For Richmond artist Abernathy Bland, art is a language, and she has a lot she wants to say.
“Our environment is begging for people to say things,” Bland says, “and I don’t want to be passive.”
One of Bland’s primary messages is that all human beings are important, regardless of their abilities. While Bland attended Godwin High School and the University of Mary Washington, her passion for people of different abilities ignited as she volunteered to do swim and horse therapy with a neuro-diverse community. Her desire to lift up the neuro-diverse now coincides beautifully with her passion for creating.
“I have pursued everything I love, and when you do that in individual ways, the passions end up colliding,” Bland says.
When starting out as an artist, Bland worked with the Visual Arts Center of Richmond but also regularly traveled to New York City to collaborate with her brother, who at that time was a playwright. They would make puppets and develop black box shows at the Old Kent Road Theater. Through that work, Bland discovered her passion for theater and storytelling.
Then, about seven years ago, Bland happened to be with Erin Thomas-Foley, SPARC’s senior director of education, as she was brainstorming Live Art, a performance by celebrities and students of all abilities that helps build performing skills and deepens students’ ability to connect. By the end of that encounter, Bland earned the title of director of visual art for Live Art, managing, as she describes, “set design and any visual or graphic you see.”
Her work with Live Art is a perfect combination of her interests.
“You should always be somewhere where your heart is beating fast,” Bland says. “I have felt that at Live Art.”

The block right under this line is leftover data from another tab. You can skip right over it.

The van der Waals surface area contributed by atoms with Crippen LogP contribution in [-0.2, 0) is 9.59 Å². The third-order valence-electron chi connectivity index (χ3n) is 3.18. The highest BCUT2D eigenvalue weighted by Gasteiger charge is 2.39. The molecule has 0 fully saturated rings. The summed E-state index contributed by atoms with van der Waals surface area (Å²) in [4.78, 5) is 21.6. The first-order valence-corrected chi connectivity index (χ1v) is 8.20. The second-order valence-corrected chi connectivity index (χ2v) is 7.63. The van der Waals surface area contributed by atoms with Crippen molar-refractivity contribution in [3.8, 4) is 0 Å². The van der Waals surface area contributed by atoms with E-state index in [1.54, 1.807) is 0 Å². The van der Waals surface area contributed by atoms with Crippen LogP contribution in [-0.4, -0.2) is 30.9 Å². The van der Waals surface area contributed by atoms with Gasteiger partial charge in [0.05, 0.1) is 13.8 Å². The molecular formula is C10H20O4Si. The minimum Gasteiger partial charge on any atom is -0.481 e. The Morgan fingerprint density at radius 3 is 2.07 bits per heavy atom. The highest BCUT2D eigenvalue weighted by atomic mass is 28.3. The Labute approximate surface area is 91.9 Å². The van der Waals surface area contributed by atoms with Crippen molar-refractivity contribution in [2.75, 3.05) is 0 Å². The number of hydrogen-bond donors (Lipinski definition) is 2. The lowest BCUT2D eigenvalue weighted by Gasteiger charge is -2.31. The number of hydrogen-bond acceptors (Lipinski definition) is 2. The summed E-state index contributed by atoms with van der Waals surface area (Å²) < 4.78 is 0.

Bland says she feels that same excitement when mentoring at Milk River Arts, a local organization that guides artists with developmental disabilities.
As a working artist, Bland often fulfills commissions; she feels fortunate to be in a place where her patrons give her creative license to pursue art that excites her, work that is beautiful but also meaningful and raw.
In addition to being a full-time artist and teacher, Bland works as a sign language interpreter; she finished her sign language degree just a year ago. Although she considers herself an artist first and foremost, working with the deaf community is another passion that links with her focus on communication and supporting all populations.
“This is a side hustle that really matters to me,” Bland says. “I have found meaningful ways to make a living and do what I care about.”
Another way Bland communicates with the world is through creating illustrations accompanied by a message. One, for instance, depicts a figure donning a hat with insect antennae and a tutu reaching out to another figure in a superhero cape. The words above read, “We aren’t the same. Love each other anyway. No. No. Love each other because of it.”
In the exterior mural Bland created for Foo Dog restaurant in the Fan District, she depicted Little Red Riding Hood perched atop a tall bike, grabbing at various items hanging from strings. In front of the bike are the words, “go for it. all.”
As Bland explains, these illustrations respond to our environment, and they provide a chance for her to express her thoughts in a meaningful and lasting way. Although there is an elegant simplicity and even whimsical feel to these works, they have a clear, authentic voice and encourage connection between artist and viewer. Bland strives to convey a message that viewers will respond to even if they have opposing thoughts.
“Art lets you go to that other level beyond the superficial,” Bland says. “If I make art that reaches into the nooks and crannies, I can make my community better.”
Though Bland acknowledges there is a sweetness to her illustrations, she finds it frustrating when people call them cute.
“To me that dismisses the seriousness of the message,” Bland says. “The illustrations may be sweet, but they are full of warrior heart.”
Just like the artist herself.